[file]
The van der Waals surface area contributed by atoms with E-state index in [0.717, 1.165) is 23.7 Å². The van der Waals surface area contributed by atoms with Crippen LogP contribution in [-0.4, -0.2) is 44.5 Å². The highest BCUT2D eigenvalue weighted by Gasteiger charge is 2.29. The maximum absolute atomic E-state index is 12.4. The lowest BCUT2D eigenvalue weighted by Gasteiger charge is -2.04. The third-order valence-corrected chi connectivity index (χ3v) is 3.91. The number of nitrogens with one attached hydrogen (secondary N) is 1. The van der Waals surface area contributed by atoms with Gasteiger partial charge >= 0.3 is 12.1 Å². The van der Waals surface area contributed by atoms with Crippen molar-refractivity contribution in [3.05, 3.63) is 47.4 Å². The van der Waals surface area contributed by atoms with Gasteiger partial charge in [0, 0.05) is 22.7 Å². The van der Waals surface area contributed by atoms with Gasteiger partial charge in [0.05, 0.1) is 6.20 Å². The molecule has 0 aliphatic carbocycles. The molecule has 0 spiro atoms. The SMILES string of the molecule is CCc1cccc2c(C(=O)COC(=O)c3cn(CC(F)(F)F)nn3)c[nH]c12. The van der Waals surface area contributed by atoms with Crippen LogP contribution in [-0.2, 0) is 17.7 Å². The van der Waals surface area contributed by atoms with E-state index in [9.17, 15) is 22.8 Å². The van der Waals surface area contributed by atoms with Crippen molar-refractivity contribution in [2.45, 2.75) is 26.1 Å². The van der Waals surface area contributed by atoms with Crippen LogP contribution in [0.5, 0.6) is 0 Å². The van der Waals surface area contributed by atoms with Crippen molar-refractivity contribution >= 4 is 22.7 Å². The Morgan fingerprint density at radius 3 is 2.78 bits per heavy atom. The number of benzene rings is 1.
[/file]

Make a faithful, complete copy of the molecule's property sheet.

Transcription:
The van der Waals surface area contributed by atoms with E-state index in [0.717, 1.165) is 23.7 Å². The van der Waals surface area contributed by atoms with Crippen LogP contribution in [-0.4, -0.2) is 44.5 Å². The highest BCUT2D eigenvalue weighted by Gasteiger charge is 2.29. The maximum absolute atomic E-state index is 12.4. The lowest BCUT2D eigenvalue weighted by Gasteiger charge is -2.04. The third-order valence-corrected chi connectivity index (χ3v) is 3.91. The number of nitrogens with one attached hydrogen (secondary N) is 1. The van der Waals surface area contributed by atoms with Gasteiger partial charge >= 0.3 is 12.1 Å². The van der Waals surface area contributed by atoms with Crippen molar-refractivity contribution in [3.05, 3.63) is 47.4 Å². The van der Waals surface area contributed by atoms with Gasteiger partial charge in [0, 0.05) is 22.7 Å². The van der Waals surface area contributed by atoms with Gasteiger partial charge in [0.05, 0.1) is 6.20 Å². The molecule has 0 aliphatic carbocycles. The molecule has 0 spiro atoms. The SMILES string of the molecule is CCc1cccc2c(C(=O)COC(=O)c3cn(CC(F)(F)F)nn3)c[nH]c12. The van der Waals surface area contributed by atoms with Crippen LogP contribution in [-0.2, 0) is 17.7 Å². The van der Waals surface area contributed by atoms with E-state index in [9.17, 15) is 22.8 Å². The van der Waals surface area contributed by atoms with Crippen molar-refractivity contribution in [2.45, 2.75) is 26.1 Å². The van der Waals surface area contributed by atoms with Crippen LogP contribution in [0.5, 0.6) is 0 Å². The van der Waals surface area contributed by atoms with Crippen molar-refractivity contribution >= 4 is 22.7 Å². The Morgan fingerprint density at radius 3 is 2.78 bits per heavy atom. The number of benzene rings is 1.